Above: The East German 2S1 122mm artillery battalion does good work on the ridge and disorders or suppresses almost the entire Danish ‘B’ Company (mech infantry). Further out to the west, the German T-55s are most surprised (and relieved) to discover that the bulk of NATO positions there are actually dummy positions! Nevertheless, in front of the ridge a T-55 is destroyed by Carl Gustav 84mm recoilless rifles, while another T-55 is driven back. NATO artillery also now starts to fall among the East German APCs…
Above: Despite being suppressed by artillery himself, the Danish Forward Observer times his defensive fire mission perfectly, dropping 155mm rounds in the midst of a Motor Rifle Company just as they were dismounting from their APCs in preparation for an assault on the ridge. An APC and a rifle squad are eliminated and most of the rest are disordered. The T-55s will now have to fight through the wood without infantry support!
Above: With the East Germans threatening to turn the Danish right flank, the CO calls up an air-strike and a flight of RDAF F-16s screeches over the battlefield…
Above: However, the East German air defences are awake and alert and quickly turn the F-16 into a fireball!
Above: Suddenly, disaster strikes the Danes! With Warpac artillery landing in and around their foxholes, T-55s rampaging through the position and the Company Commander being pinned down, panic suddenly rips through the Danish ‘B’ Company and the majority of them flee from the ridge, accompanied by their attached Forward Observer.
Above: Only a single infantry section remains on the ridge, resolutely holding its position against the invaders.
Above: A hedge at the foot of the rear slope unfortunately impedes the Danish retreat.
Above: The East German assault now seems unstoppable.
Above: At Strenglin however, the East Germans suffer a bloody nose as Land Rover-mounted Danish TOWs knock out a German ATGM vehicle and the Forward Air Controller’s vehicle. Thankfully the FAC survives and starts calling for some airborne vengeance…
Above: From their position the East German ATGM teams are able to spot the Land Rovers, but don’t want to give away their position by firing.
Above: But not to worry, as a Soviet Frontal Aviation Su-17 ‘Fitter’ soon arrives and easily avoids the paltry AA fire that the Danes are able to throw up.
Above: Somewhat unwisely, the Danes have packed a small wooded hill with assets – as well as the two TOW Land Rovers, there are also two recce Land Rovers and a Forward Observer with his M113! They all fit neatly under the Su-17’s bomb template…
Above: The air strike results in the destruction of the Recce Platoon, who had the misfortune of being parked next to the TOW Land Rovers. Unable to resist temptation, the East German ATGMs also fire at the Forward Observer’s M113, which was spotted when it fired its HMG at the Su-17. The M113 is destroyed, but the Forward Observer survives and the ATGMs soon become targets for 120mm mortars.
Above: The Danish right flank is now completely overrun. The Danish ‘B’ Company managed to rally at the hedge-line and has occupied a small built-up area next to the road, but they can’t hope to hold out for long against this onslaught.
Above: ‘B’ Company does what it can to rally, but some elements are still stuck on the wrong side of the hedge! However, the first T-55 to emerge from the wooded ridge suddenly explodes as a TOW missile finds its mark – but from where?!
Above: Back on the high ground at Gnissau, the Danish CO personally directs the fire of two dug-in M150 TOW Carriers and begins to organise a counter-attack.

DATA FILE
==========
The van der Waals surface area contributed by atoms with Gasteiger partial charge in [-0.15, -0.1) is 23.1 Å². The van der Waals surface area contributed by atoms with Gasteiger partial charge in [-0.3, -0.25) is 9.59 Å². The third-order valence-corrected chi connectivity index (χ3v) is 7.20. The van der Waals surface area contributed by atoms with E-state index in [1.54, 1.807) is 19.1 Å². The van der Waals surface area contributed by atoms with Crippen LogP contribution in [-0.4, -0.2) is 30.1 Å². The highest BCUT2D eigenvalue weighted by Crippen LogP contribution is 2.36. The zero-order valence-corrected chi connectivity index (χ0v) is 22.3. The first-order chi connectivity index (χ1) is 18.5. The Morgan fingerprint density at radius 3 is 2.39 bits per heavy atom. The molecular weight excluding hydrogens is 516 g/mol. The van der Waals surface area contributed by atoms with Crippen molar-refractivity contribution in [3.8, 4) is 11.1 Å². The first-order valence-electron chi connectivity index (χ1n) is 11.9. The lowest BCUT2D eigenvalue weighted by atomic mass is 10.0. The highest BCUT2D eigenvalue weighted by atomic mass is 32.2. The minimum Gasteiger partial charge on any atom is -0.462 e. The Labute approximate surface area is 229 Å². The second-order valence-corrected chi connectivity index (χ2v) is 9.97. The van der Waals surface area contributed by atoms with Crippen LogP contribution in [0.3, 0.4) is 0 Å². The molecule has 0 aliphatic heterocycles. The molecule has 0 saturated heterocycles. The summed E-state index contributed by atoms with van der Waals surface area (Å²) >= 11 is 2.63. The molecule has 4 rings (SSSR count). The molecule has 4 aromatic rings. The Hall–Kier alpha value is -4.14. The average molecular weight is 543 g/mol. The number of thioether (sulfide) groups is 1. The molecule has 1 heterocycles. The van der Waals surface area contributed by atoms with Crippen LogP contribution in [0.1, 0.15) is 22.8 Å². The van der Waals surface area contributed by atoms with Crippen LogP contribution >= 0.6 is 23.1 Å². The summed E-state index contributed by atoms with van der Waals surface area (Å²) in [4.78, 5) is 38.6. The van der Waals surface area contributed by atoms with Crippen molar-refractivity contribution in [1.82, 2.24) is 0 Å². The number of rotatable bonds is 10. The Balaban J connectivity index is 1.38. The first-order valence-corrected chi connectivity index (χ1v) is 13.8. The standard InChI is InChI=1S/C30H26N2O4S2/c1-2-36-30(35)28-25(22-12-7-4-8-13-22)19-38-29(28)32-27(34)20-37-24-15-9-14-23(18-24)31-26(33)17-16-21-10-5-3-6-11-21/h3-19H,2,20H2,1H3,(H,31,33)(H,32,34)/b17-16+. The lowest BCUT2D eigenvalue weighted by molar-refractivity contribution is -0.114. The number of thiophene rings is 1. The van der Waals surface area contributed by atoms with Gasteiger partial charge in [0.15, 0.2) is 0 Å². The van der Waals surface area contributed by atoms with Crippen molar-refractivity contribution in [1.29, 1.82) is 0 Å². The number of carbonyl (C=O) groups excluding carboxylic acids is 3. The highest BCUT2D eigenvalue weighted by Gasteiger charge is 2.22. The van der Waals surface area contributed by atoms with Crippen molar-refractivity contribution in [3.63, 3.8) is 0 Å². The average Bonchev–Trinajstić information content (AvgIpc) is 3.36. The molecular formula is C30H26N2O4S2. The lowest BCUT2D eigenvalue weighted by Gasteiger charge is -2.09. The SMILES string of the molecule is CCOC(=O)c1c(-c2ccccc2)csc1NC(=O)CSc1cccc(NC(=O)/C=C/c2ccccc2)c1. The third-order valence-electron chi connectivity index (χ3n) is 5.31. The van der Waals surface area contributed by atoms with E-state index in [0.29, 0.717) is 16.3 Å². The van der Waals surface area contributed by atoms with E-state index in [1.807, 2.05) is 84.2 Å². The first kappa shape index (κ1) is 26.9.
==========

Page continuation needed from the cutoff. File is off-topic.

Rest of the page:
Above: Ignoring the threat of ATGM fire from Strenglin, the Centurions of ‘A’ Company burst out of their camouflaged positions in front of Gnissau and wheel to the right, aiming to strike at the right flank of the East German tank battalion.
Above: In the distance, the Danish ‘C’ Company, mounted in its M113s, follows the Centurions in a counter-attack against the East German right flank. In the foreground, the reservist ‘D’ Company gets out of its foxholes and moves forward in support.
Above: Having successfully run the gauntlet of fire from AT-4s ATGMs and AGS-17 grenade-launchers, the Centurions successfully reach the eastern end of the wooded ridge. In the foreground, the Squadron Commander with one of his Troops engages the T-55s on the northern slope to take the pressure off ‘B’ Company’, while his other two Troops head around to engage the BTRs south of the ridge.
Above: Unaware of the approaching Danish tanks, the East German Pioneer detachment moves forward in support of the attack.
Above: The view from the wooded ridge. The dismounted East German Motor Rifle Company is still struggling to move forward following its hammering by NATO artillery and the tanks on the ridge are still unsupported… The Danish counter-attack might just work!
Above: The commander of 7th Company frantically attempts to get his men to redeploy to face the approaching enemy tanks, but his lads are shaken and move sluggishly in response to the threat. The panzer crews are made of sterner stuff, however and a single T-55 platoon moves to meet the Centurions.
Above: The Tank Battalion and the 8th and 9th Motor Rifle Companies charge on, aiming to overrun ‘B’ Company and Gnissau, regardless of the puny tank threat.
Above: However, Captain Bigglesson’s F-16 appears just as the East German air defence unit is re-locating to a safer location. The 7th Company’s deployed SA-7 ‘Grail’ SAM team fails to dissuade the Danish aviator and he successfully destroys a BTR-60 belonging to 9th Company.
Above: Meanwhile, Lieutenant Maverikski’s Su-17 returns to club baby seals and ignores the Centurions to finish off the Danish Land Rovers before returning to the People’s Mess for a samovar and Order of Lenin.
Sadly that was where we had to leave it. As it was a club-night, we only had 3 hours or so to do the game, so it was probably ‘a little’ ambitious! 🙂 Nevertheless, it was a very entertaining game and game concepts were play-tested, which was the primary objective.
Rules and Models
The rules are Battlefront: First Echelon, which is my Cold War adaptation of Battlefront: WWII by Fire & Fury Games. In these rules, each vehicle or heavy weapon represents 2-3 real ones and an infantry stand represents a squad/section.
The Danish models are mostly by QRF, with modelling and conversion by the talented Martin Small and painting by me (the infantry are QRF Israelis, painted by Martin). The F-16 is a 1/100th scale die-cast toy by an unknown manufacturer, repainted by me.
The East Germans/Soviets are from a mix of manufacturers, painted by me: The infantry are East Germans by Team Yankee. Most of the vehicles are by Skytrex, with the Shilka and engineering vehicles by QRF. The Su-17 is by QRF, with conversion (wings swept forward) by Martin Small.